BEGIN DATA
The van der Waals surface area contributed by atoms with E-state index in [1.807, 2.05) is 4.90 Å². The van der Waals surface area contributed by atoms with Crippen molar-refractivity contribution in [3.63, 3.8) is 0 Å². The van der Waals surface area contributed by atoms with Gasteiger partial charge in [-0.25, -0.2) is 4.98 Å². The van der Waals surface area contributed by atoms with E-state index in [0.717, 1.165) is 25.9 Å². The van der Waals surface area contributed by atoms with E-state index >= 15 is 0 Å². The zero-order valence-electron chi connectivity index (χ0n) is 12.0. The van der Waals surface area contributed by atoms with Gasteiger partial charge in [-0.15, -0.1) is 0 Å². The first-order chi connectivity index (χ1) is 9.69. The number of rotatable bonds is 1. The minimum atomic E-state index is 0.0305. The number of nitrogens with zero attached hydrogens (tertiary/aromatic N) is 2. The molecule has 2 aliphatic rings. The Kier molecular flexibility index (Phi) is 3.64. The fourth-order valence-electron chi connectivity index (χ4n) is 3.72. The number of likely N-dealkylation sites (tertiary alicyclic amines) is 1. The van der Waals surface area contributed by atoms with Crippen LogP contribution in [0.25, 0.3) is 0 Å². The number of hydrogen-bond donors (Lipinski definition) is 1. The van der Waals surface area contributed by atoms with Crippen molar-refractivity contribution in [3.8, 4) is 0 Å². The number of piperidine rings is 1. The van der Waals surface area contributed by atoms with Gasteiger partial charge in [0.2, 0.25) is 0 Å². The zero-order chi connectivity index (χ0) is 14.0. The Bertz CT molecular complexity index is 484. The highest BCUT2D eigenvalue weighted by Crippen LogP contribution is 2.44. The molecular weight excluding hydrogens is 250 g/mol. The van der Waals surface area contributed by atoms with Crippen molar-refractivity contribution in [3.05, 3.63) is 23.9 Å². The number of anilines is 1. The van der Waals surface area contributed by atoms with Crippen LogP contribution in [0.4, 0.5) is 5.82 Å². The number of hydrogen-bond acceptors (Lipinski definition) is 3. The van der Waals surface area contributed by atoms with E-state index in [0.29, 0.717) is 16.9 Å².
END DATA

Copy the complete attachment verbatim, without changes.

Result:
The van der Waals surface area contributed by atoms with E-state index in [1.807, 2.05) is 4.90 Å². The van der Waals surface area contributed by atoms with Crippen molar-refractivity contribution in [3.63, 3.8) is 0 Å². The van der Waals surface area contributed by atoms with Gasteiger partial charge in [-0.25, -0.2) is 4.98 Å². The van der Waals surface area contributed by atoms with E-state index in [0.717, 1.165) is 25.9 Å². The van der Waals surface area contributed by atoms with E-state index >= 15 is 0 Å². The zero-order valence-electron chi connectivity index (χ0n) is 12.0. The van der Waals surface area contributed by atoms with Gasteiger partial charge in [-0.15, -0.1) is 0 Å². The first-order chi connectivity index (χ1) is 9.69. The number of rotatable bonds is 1. The minimum atomic E-state index is 0.0305. The number of nitrogens with zero attached hydrogens (tertiary/aromatic N) is 2. The molecule has 2 aliphatic rings. The Kier molecular flexibility index (Phi) is 3.64. The fourth-order valence-electron chi connectivity index (χ4n) is 3.72. The number of likely N-dealkylation sites (tertiary alicyclic amines) is 1. The van der Waals surface area contributed by atoms with Crippen LogP contribution in [0.25, 0.3) is 0 Å². The number of hydrogen-bond donors (Lipinski definition) is 1. The van der Waals surface area contributed by atoms with Crippen molar-refractivity contribution in [3.8, 4) is 0 Å². The number of piperidine rings is 1. The van der Waals surface area contributed by atoms with Gasteiger partial charge in [0.2, 0.25) is 0 Å². The zero-order chi connectivity index (χ0) is 14.0. The Bertz CT molecular complexity index is 484. The highest BCUT2D eigenvalue weighted by Crippen LogP contribution is 2.44. The molecular weight excluding hydrogens is 250 g/mol. The van der Waals surface area contributed by atoms with Crippen molar-refractivity contribution in [3.05, 3.63) is 23.9 Å². The number of anilines is 1. The van der Waals surface area contributed by atoms with Crippen LogP contribution in [0.4, 0.5) is 5.82 Å². The number of hydrogen-bond acceptors (Lipinski definition) is 3. The van der Waals surface area contributed by atoms with E-state index in [0.29, 0.717) is 16.9 Å².